It was also his last. He never pitched in the major leagues again.

Thanks to Jason Southard for tipping me off to this game.

Wade Boggs impressed early and often

Red Sox manager Ralph Houk described Wade Boggs as his secret weapon just 15 games into Boggs’ career. Peter Gammons called him “Boston’s answer to the MX missile – nobody really knows about him, but he’s there for the striking.”

Though Boggs only hit .258 in those 15 games, he clearly did something to impress. Among that which he did was hitting a walk-off home run.

It was June 22, 1982 and to that point in the season, things were going pretty well for the Red Sox. Though the Brewers and Orioles would surpass them, at this point, it was possible to dream about meaningful October baseball, as the Boston 9 were in first place.

But in this game against the Tigers, they trailed 4-2 after Detroit scored twice in the eighth. That would not be enough for the Tigers to win. With a man on first and two outs in the ninth inning, Dwight Evans hit a dramatic home run against Tigers starter Milt Wilcox to tie the game.

The Red Sox lineup carried some significant heft. It included Carl Yastrzemski, Jim Rice, Evans and Tony Perez.

But Boggs would be the one to leave his mark on the night. In the 11th inning, he homered over the Green Monster in left field to win the game. It was the first home run of his MLB career. In the AP story, he notes that he almost tripped over first base watching it.

“Dwight had told me back in the eighth that if I got the ball out there I should try to drive it that way,” said Boggs (quotes via Gammons’ story in the Boston Globe. “So that’s just what I did.”

Wade Boggs Minutiae
– Boggs hit three walk-off home runs in his career, two with the Red Sox (the other in 1991) and one with the Yankees. By coincidence, the one for the Yankees in 1993 was his first home run with them and also came against the Tigers.

– Boggs didn’t have a walk-off in the World Series, but he did do something one of a kind. He has the only go-ahead walk in the ninth inning or later in World Series history (1996 Game 4 – Yankees vs Braves)

– One of my favorite things about Boggs is his guest-star appearance in the “Bar Wars” episode of Cheers. Boggs didn’t have a walk-off moment, but he did have a ran-off and a pants-off. Remember that he came to the bar as a reward for Cheers winning the prank battle with Gary’s Old Town Tavern. But the folks at the bar didn’t believe it was really Boggs, so they chased him out of the bar.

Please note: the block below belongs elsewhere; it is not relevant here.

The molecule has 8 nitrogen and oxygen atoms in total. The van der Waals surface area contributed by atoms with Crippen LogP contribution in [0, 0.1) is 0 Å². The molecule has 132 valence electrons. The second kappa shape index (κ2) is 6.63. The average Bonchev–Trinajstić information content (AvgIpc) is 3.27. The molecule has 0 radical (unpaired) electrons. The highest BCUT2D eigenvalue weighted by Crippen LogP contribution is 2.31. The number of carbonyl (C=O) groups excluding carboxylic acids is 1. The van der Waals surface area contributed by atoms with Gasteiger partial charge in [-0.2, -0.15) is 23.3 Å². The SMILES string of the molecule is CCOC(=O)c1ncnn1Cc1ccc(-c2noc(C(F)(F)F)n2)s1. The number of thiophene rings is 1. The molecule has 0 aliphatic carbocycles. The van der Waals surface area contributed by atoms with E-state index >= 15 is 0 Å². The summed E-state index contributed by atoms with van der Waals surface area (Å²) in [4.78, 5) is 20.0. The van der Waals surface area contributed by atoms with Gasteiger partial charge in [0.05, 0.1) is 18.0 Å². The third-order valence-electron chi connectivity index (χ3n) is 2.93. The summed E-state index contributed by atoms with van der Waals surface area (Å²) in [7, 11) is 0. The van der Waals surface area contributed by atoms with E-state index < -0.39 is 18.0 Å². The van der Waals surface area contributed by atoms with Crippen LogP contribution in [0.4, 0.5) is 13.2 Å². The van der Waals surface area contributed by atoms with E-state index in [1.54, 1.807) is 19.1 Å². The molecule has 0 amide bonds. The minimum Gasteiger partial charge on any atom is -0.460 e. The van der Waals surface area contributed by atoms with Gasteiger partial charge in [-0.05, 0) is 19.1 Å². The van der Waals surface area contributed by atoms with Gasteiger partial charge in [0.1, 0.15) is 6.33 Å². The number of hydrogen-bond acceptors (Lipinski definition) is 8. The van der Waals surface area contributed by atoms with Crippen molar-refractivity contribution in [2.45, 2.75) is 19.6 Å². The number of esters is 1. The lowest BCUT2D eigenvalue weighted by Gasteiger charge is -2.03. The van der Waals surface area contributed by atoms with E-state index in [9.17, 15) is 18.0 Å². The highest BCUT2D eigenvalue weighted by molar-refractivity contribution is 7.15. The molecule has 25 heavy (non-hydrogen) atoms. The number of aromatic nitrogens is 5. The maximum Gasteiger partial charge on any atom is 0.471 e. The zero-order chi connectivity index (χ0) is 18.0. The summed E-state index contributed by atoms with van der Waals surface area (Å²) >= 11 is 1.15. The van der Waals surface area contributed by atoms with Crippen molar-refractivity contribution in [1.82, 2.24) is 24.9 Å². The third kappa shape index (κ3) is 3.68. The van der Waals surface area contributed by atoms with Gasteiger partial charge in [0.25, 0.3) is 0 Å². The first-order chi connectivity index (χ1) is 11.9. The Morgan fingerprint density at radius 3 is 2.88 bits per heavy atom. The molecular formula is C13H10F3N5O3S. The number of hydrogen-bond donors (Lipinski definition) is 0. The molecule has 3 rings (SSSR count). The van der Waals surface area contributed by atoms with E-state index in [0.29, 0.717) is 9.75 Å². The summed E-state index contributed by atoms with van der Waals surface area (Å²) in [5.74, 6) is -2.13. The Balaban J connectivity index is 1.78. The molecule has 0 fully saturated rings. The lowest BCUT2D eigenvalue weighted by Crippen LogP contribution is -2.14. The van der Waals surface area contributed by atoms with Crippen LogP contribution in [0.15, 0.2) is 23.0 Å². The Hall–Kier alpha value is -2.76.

This might be the Yankees weirdest win vs the Red Sox

There have been some amazing Yankees-Red Sox games in the last couple of decades. But I’ve got one with which you’re probably not familiar that may be the weirdest of them all.

It comes from September 5, 1957. The Yankees were trying to hold off the White Sox for the American League lead (they would) but had hit a little funk. They were without Mickey Mantle and trailing the Red Sox 2-0 entering the bottom of the eighth.

Mantle would make an appearance as a pinch-hitter with one on and two out in the eighth inning, drawing a controversial walk (the Red Sox thought they had strike three). The inning extended and the Yankees would eventually tie the game on Gil McDougald’s two-run single.

Closer Bob Grim replaced Bob Turley for the ninth inning and got into immediate trouble, allowing a leadoff double to Jackie Jensen, who advanced to third on a ground out. But Grim escaped, getting a comebacker and then a fly to right from opposing pitcher Willard Nixon. Yes, the pitcher batted in a key spot in the ninth inning. In fairness, Nixon was a good hitter. He batted .293 in 75 at-bats that season.

Perhaps Casey Stengel was inspired in seeing this. Or perhaps the Yankees were short bodies, having already used three pinch-hitters and a pinch-runner. In the bottom of the 10th, after Jerry Lumpe singled and Enos Slaughter walked with two outs, Grim was left in to bat for himself.

Grim was not Nixon. The Yankees pitcher was 4-for-his-last-61 at the plate, including 0-for-7 this season after going 1-for-16 in 1956. Stengel would later note that if he pinch-hit with Andy Carey, he’d have been forced to use a pitcher in the outfield because of the defensive changes. So Grim was left to bat with the game on the line.

But this is baseball, a sport in which the impossible and unbelievable happens with a greater frequency than is meant to be. Sure enough, Grim homered, an opposite-field shot into the first row in right field, giving the Yankees a walk-off win. “I was dumbfounded” he told reporters after the game, unable to identify the type of pitch he hit.

The Boston Globe shared a funny quote from Stengel afterwards.

“When he got to second base, he didn’t know what to do. He slowed down and looked over to the bench to see if he should keep on running for our first feller had already crossed home plate.”

It should be noted that Grim had three extra-base hits in his nine-year career. All of them were home runs.